Come and explore the sidewalks and parks of the Brooklyn neighborhood that sank beneath Sandy's onslaught. Between cobblestones and through chainlink fences, and in manicured shoreline plantings, a surprising collection of edible plants survives and often thrives.

Queen Anne's lace and evening primrose

We'll slink along Red Hook's warehouse edges before walking through three maritime parks, ending at a community farm where orderly rows and edible weeds live side by side.

Red Hook Community Farm

From there it's your choice of Ikea meatballs, Brooklyn barbecue, or some of the best cocktails in the hood at Fort Defiance. Read much more about Red Hook in my recent blogpost.

We meet on the SE corner of Van Brunt Street and Sullivan Street, on the corner of the park, at 12pm. The B61 bus stops at Van Brunt/Sullivan.

More details will be emailed to confirmed walkers on Friday evening.



Northern bayberry

Dead Horse Bay - sorry, SOLD OUT
17 September 2016
1pm - 4pm

A Dead Horse Bay walk is a real New York expedition where public transport and the wilds of Brooklyn meet in the kind of juxtaposition that makes you happy to live here. From the bowels of the subway to the beach where oyster catchers shriek...

Every season presents something different on the shores of Jamaica Bay. This field and beach combination showcases both the weedily edible as well as the indigenously fragrant (which you can also grow at home). From mugwort and milkweed to bayberries, sea rocket and autumn olive, with a low tide forage around the edges to see what a previous century's trash looked like. Dead Horse Bay used to be a dump. Yes, bring bags if you you like glass bottles.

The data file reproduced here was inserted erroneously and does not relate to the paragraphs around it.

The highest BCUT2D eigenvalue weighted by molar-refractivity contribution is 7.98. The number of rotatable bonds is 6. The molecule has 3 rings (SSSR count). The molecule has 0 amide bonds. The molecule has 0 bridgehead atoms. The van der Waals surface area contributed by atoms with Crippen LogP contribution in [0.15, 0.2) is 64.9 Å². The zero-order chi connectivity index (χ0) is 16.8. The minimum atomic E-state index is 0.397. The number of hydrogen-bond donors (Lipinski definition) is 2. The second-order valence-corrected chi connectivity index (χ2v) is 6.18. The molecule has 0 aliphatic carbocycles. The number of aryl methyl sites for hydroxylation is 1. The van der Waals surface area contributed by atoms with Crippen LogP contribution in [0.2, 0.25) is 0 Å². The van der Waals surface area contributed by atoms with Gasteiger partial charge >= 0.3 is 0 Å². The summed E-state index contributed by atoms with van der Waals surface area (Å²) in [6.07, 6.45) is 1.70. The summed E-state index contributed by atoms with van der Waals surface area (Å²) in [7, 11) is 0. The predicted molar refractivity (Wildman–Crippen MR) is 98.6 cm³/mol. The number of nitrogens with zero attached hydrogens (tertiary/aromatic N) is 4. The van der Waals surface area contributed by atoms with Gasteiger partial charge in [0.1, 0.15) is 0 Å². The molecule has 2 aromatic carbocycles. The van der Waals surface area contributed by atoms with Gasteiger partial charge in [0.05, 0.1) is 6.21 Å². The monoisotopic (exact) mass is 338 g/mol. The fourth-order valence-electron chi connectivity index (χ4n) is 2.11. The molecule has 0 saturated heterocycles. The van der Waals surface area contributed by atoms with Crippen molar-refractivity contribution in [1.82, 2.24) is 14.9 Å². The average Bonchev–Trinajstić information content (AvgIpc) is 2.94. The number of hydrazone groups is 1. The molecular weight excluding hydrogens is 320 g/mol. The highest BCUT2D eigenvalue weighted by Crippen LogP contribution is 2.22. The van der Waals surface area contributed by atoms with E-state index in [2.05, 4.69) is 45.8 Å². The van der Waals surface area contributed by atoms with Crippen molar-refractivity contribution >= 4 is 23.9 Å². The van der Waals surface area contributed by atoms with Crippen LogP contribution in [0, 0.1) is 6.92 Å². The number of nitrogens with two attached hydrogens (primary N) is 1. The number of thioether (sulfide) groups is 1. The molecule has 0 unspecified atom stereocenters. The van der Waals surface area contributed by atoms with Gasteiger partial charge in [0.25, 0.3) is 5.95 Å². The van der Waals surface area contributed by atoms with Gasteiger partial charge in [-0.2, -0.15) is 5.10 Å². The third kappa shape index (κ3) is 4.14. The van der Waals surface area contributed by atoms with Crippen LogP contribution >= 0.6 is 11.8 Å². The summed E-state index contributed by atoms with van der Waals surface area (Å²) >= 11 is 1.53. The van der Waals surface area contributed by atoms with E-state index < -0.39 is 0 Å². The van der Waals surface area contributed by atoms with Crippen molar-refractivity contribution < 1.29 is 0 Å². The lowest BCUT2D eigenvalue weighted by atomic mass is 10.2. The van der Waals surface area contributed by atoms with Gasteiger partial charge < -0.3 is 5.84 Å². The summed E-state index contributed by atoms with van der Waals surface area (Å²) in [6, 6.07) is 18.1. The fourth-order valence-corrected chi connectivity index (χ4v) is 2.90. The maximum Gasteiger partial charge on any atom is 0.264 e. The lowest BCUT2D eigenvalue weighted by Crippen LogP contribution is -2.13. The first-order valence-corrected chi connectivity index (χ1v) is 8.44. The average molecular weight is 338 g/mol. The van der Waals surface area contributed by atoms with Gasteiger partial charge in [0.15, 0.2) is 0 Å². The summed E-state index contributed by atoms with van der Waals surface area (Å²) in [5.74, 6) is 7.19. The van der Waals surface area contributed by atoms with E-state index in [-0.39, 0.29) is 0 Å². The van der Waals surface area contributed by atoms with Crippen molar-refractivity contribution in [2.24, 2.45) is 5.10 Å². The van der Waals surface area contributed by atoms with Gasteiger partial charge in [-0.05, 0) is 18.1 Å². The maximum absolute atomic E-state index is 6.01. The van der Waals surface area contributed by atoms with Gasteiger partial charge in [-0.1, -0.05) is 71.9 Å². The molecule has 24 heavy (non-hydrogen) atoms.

Photo: Vincent Mounier

We'll picnic half way before moving back inland.

I will be bottling a limited amount of Shoreline Pop based on the herbs we see, so please book early to guarantee a taste! 

A confirmation email with more details will be sent out to confirmed walker in the week leading up to our adventure. Please note that 1pm is the meet time on site. Your trip may start an hour before that if you're traveling by subway and bus. 


Monarchs on a black cherry

Central Park's North Woods
8 October 2016
1pm - 3pm

The beautiful and quiet woods of Central Park are filled with native as well as invasive edible plants (and also a gazillion very busy chipmunks). Learn to spot some common edibles as well as some lesser known indigenous aromatics. if you have ever wondered what That Plant is, now is the time to ask. Fall weather also sometimes brings spring greens up for a brief fling before winter locks them up tight again.


If we are lucky, rain and temperatures may have combined to produce a mushroom or three. We will walk and talk, and picnic en route.

More details will be emailed to confirmed walkers in the week leading up to our walk.

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Mugwort, puffballs and hen of the woods

Prospect Park
15 October 2016
1pm - 3pm

Autumn in Prospect Park can mean mushrooms, if we're lucky, and rain and temperatures cooperate to create the right conditions for fruiting. In no way do I consider myself a mycologist but I will teach you the do's and don't's of safe mushroom foraging, what to look for, and where.

The happy thing about a plant walk is that mushrooms (fungi, not plants) are a pure bonus; there are plenty of edible or aromatic plants to keep us occupied, from indigenous Sichuan pepper (yes, it exists) to nuts, herbs and fruit.

Our stroll leads us from the western side of the park right across towards the east, with a hill in the middle, with a picnic en route.

More details will be emailed to confirmed walkers in the week leading up to the walk.